Devastation caused by PG&E could take decades to repair

While many parts of California sit in a cloud of toxic smoke, and the Dixie Fire continues to ravage the northern part of the state, Pacific Gas & Electric Co. hasn’t paid for the total damage they caused from several prior wildfires just within the last few years.

In the past six years, PG&E, the utility nearly 40% of Californians rely on for electricity and natural gas, has been implicated or convicted in burning well over 1 million acres of California’s lands. PG&E has also been found legally responsible for over 100 deaths in the same time frame. In 2018, the utility admitted to killing 84 Californians when its aging electrical transmission equipment failed and sparked the devastating Camp Fire.

PG&E has allocated over $13 billion into a victims fund to compensate the thousands of people who suffered because of their irresponsible decision making and negligence of maintenance.

Through a special trust created during bankruptcy proceedings for the survivors of the PG&E fires, shares of the company were contributed to the Fire Victim Trust. Victims will ultimately receive cash payments from this trust. How much is yet to be determined. The Fire Victim Trust currently holds nearly one quarter of all PG&E stock.

The fund covers victims of the 2015 Butte Fire, the 2017 North Bay fires and the 2018 Camp Fire.

Many victims have yet to receive actual funds for their losses. Many are still surviving these increasingly hot summers in campers and RV’s as they wait to receive their funds which will hopefully allow them to rebuild.

PG&E stock has plummeted in the past four years. Shares in 2017 went as high as $70. Today PG&E shares are trading for under $10. At the current rate of decline, PG&E's shares will be priced under $5 in just a few years. If PG&E continues awarding their stock to trusts of wildfire victims, the trusts will, at some point, become the majority shareholder.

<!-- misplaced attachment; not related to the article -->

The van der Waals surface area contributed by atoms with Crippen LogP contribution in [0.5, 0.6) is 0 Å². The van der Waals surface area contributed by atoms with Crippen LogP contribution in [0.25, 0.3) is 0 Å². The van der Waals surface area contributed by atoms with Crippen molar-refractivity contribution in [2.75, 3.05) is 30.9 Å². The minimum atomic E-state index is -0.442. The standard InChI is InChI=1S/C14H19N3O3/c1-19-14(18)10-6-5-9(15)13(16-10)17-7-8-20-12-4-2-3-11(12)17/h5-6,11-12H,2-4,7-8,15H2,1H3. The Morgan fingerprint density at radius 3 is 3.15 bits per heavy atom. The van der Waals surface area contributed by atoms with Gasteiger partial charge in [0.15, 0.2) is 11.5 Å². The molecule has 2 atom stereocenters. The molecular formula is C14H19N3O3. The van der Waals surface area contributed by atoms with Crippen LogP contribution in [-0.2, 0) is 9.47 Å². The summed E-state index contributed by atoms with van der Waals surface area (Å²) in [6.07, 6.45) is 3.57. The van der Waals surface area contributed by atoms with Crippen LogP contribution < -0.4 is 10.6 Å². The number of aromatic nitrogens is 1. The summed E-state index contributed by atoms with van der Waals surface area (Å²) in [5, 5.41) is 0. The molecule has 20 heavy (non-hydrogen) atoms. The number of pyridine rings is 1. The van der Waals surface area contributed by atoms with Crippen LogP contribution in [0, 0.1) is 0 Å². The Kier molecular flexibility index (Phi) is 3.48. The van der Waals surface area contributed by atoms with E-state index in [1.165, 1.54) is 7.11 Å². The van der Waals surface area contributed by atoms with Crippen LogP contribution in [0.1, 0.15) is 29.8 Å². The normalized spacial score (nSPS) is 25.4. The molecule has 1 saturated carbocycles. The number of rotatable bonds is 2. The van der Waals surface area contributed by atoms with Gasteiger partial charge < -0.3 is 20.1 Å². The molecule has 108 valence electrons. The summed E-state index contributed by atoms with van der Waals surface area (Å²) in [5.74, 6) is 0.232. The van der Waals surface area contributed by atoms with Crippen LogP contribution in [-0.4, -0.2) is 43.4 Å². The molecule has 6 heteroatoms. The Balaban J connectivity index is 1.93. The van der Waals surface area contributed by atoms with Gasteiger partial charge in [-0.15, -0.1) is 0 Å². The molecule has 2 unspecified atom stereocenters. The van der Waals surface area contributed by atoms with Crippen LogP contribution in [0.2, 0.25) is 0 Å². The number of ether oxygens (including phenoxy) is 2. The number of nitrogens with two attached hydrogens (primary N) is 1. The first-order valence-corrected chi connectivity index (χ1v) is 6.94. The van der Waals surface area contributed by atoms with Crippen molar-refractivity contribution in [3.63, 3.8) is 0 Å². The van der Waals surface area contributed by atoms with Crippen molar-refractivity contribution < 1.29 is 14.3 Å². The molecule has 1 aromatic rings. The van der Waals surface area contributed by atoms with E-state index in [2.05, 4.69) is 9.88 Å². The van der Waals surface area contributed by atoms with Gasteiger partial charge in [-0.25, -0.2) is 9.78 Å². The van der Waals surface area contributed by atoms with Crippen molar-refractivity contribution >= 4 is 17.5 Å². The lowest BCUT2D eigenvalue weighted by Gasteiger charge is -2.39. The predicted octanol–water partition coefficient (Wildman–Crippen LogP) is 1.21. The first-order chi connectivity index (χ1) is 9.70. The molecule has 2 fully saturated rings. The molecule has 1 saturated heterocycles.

This information is in the wake of recent admissions by PG&E, that their incompetence and unsafe equipment probably caused the start of the Dixie fire. As of August 6th, the Dixie Fire has burned over 550,000 acres and is the second largest wildfire in the history of California.

According to the California Forest Foundation, an acre of California forest now contains 500 to 1000 trees. An estimate during last year’s fires in Oregon places the amount of burned trees at roughly 350 million. That means PG&E is responsible for approximately that same amount of burned trees during the past five years. Thousands of buildings have been burned to the ground and millions of animals have been killed or displaced.

One of the best ways humans can fight the rapid change in climate that California is facing is by decreasing the amount of carbon dioxide in our atmosphere. Unfortunately, the fires that raged during the California fires in 2020 released more carbon dioxide than all of the cars on the road for an entire year.

While PG&E has been directly linked to hundreds of deaths in California, nobody is quite sure how many thousands of Californians died from the smoke inhalation from the many fires it’s been tied to. Some scientists estimate that smoke inhalation from wildfires killed over 3,600 Californians in 2018. The PG&E induced Camp Fire was responsible for about 10 percent of all the overall acreage burned in California during 2018.

A recent report links the increased amount of fire smoke to an 8.4% increase in COVID-19 mortality cases.

Two weeks ago Greenville, California was the latest city to be added to a list that includes Paradise, Hinkley and Coffey Park. California towns and neighborhoods that have been decimated due to PG&E’s carelessness and criminal neglect. Millions of Californians are at risk of becoming the next casualty in a catastrophe caused by the energy giant.

The overall toll of PG&E’s behavior and irresponsible decision making will take years, possibly decades, to fully calculate.

Correction: This article has been revised to more accurately describe how PG&E contributes to the Fire Victim Fund and victims are compensated.